Executive Fellows

Chief Thomas Chaplin

Thomas Chaplin has been in law enforcement for over 27 years.  In 1989, he began his career with the Sacramento Police Department, where he worked for 12 years serving as a patrol officer, neighborhood police officer and narcotics detective. In 2001, he was selected by the California Department of Justice to serve as a special agent on the Sexual Predator Apprehension Team.  He ultimately promoted to the position of Special Agent in Charge.  In 2006, he was hired as a lieutenant by the Citrus Heights Police Department, where he served as a member of the start-up team for this brand-new police department.  He served as a lieutenant and commander for the Patrol and Investigations divisions and founded the Citrus Heights Police Activities League, serving as its president for 5 years.  In 2013, he was hired as the Chief of Police for the Walnut Creek Police Department, where he currently serves.

Chief Chaplin is on the California Police Chiefs Association’s Board of Directors and chairs the association’s Training Committee.  Chief Chaplin holds a Master’s degree in Emergency Services Administration from California State University, Long Beach.  He is a graduate of the CA POST Command College and has published an article in the California Journal of Law Enforcement, titled Cybercriminals have Passed Law Enforcement By.  Let’s Catch Back Up! He has been a Commissioner on the California Commission on Peace Officers Standards and Training (POST) since 2016.

Chief Tracey G. Gove (Ret.)

Chief Tracey Gove (Ret.) served for 24 years with the West Hartford Police Department, one of the largest suburban police agencies in the State of Connecticut. He rose through the ranks serving in Patrol, Traffic, Community Interaction, Detective Division and Special Investigations. He ultimately served as Chief of Police for six years. During his tenure as Chief, he led a professionally recognized police department into the 21st century in areas of technological advances, emergency response, community relations, community partnerships and customer service.

As a lifelong learner, Chief Gove brought his passion for education into the police department. He collaborated with a local university and helped to develop a fully accredited master’s degree program. Reserved solely for sworn members of law enforcement, officers were able to take classes at the police department and earn a specialized master’s degree in criminal justice, offered only through this particular program.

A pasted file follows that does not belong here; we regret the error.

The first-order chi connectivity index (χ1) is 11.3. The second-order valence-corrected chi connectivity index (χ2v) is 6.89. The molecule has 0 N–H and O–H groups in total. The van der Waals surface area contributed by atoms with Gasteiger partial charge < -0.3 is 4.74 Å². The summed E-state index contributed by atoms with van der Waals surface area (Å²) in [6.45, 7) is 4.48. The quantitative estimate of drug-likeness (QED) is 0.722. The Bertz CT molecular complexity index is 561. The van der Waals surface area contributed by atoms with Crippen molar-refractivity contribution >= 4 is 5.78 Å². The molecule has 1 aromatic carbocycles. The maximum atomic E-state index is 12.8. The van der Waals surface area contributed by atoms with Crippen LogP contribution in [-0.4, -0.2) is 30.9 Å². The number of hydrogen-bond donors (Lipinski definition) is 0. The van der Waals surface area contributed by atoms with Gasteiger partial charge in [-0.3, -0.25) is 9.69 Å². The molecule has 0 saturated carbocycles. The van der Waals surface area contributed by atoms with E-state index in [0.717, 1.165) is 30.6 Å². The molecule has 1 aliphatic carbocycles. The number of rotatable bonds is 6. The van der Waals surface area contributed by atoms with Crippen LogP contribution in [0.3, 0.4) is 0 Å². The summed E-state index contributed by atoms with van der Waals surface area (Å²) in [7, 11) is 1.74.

Chief Gove has authored nearly a dozen articles on management and leadership issues. A seminal piece on the topic of implicit bias was well ahead of its time and received much attention when national events surrounding police use of force surfaced. The article has been referenced and cited by the International Association of Chiefs of Police, the U.S. Department of Justice Community Relations Service, and the U.S. Department of Justice Civil Rights Division in work on gender bias as well as the investigation of the Ferguson Police Department.

Chief Gove holds a Master’s Degree in Public Administration from the University of Hartford. He is a graduate of FBI LEEDS Session #71; the U.S. Coast Guard Senior Leadership Principles and Skills Session #71; Cornell University ILR School Diversity Management program; and Harvard Law School’s program on Intensive Negotiations for Executives. He holds a certificate in Local Government Management from the ICMA.

Chief Gove spent nearly a decade serving on a variety of boards and commissions relating to civil and human rights. He has also held appointments as an adjunct faculty member in local colleges.

In 2017, Chief Gove retired from policing. He currently serves as the Director of Operations, Corporate Security, for a large, multinational Fortune 500 financial institution.

Chief Daniel Stump

Chief Stump attended York College of Pennsylvania where he graduated with a Bachelor of Science Degree in Criminal Justice. He was hired as a patrolman with Springettsbury Township Police Department in 1996, and since that time, he has risen through the ranks and was promoted to Chief of Police in March 2015. Chief Stump is a graduate of the FBI National Academy. He served on the York County Quick Response Team (SWAT) from 2006 to February 2017, with almost 4 years as the Team Commander.  Chief Stump and his wife celebrated their 23nd wedding anniversary this year and have two children.

Chief Stump made it clear on his first day as Chief that the goal of the Springettsbury Township Police Department is to provide our community with the best professional service, to develop partnerships by placing deeper roots into our community, and to have a strong level of trust between the community and the police department.